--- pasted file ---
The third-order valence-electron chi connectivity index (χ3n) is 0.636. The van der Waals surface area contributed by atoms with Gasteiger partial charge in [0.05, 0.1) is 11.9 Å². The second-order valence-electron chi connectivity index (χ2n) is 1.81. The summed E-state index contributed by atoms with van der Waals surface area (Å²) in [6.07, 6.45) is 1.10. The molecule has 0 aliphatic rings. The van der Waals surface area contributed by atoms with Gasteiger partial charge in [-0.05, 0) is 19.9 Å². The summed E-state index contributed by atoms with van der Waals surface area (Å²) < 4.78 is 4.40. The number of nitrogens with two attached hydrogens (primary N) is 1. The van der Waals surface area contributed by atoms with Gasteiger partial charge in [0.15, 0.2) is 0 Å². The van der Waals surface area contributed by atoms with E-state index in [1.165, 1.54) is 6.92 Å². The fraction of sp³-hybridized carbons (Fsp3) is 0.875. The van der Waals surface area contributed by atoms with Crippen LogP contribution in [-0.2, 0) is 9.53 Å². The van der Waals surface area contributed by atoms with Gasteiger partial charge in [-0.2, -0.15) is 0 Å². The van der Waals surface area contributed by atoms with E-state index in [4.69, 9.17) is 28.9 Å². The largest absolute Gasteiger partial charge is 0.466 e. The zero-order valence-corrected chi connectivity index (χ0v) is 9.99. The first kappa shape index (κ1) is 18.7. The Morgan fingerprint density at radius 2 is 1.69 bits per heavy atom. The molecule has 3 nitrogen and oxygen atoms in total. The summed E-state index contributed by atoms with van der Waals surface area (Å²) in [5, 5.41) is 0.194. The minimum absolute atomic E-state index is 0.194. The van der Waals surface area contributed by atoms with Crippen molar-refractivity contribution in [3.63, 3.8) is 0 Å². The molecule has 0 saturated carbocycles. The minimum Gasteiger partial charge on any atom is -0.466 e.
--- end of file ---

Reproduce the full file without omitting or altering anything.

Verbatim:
The third-order valence-electron chi connectivity index (χ3n) is 0.636. The van der Waals surface area contributed by atoms with Gasteiger partial charge in [0.05, 0.1) is 11.9 Å². The second-order valence-electron chi connectivity index (χ2n) is 1.81. The summed E-state index contributed by atoms with van der Waals surface area (Å²) in [6.07, 6.45) is 1.10. The molecule has 0 aliphatic rings. The van der Waals surface area contributed by atoms with Gasteiger partial charge in [-0.05, 0) is 19.9 Å². The summed E-state index contributed by atoms with van der Waals surface area (Å²) < 4.78 is 4.40. The number of nitrogens with two attached hydrogens (primary N) is 1. The van der Waals surface area contributed by atoms with Gasteiger partial charge in [0.15, 0.2) is 0 Å². The van der Waals surface area contributed by atoms with E-state index in [1.165, 1.54) is 6.92 Å². The fraction of sp³-hybridized carbons (Fsp3) is 0.875. The van der Waals surface area contributed by atoms with Crippen LogP contribution in [-0.2, 0) is 9.53 Å². The van der Waals surface area contributed by atoms with Gasteiger partial charge in [-0.2, -0.15) is 0 Å². The van der Waals surface area contributed by atoms with E-state index in [4.69, 9.17) is 28.9 Å². The largest absolute Gasteiger partial charge is 0.466 e. The zero-order valence-corrected chi connectivity index (χ0v) is 9.99. The first kappa shape index (κ1) is 18.7. The Morgan fingerprint density at radius 2 is 1.69 bits per heavy atom. The molecule has 3 nitrogen and oxygen atoms in total. The summed E-state index contributed by atoms with van der Waals surface area (Å²) in [5, 5.41) is 0.194. The minimum absolute atomic E-state index is 0.194. The van der Waals surface area contributed by atoms with Crippen molar-refractivity contribution in [3.63, 3.8) is 0 Å². The molecule has 0 saturated carbocycles. The minimum Gasteiger partial charge on any atom is -0.466 e.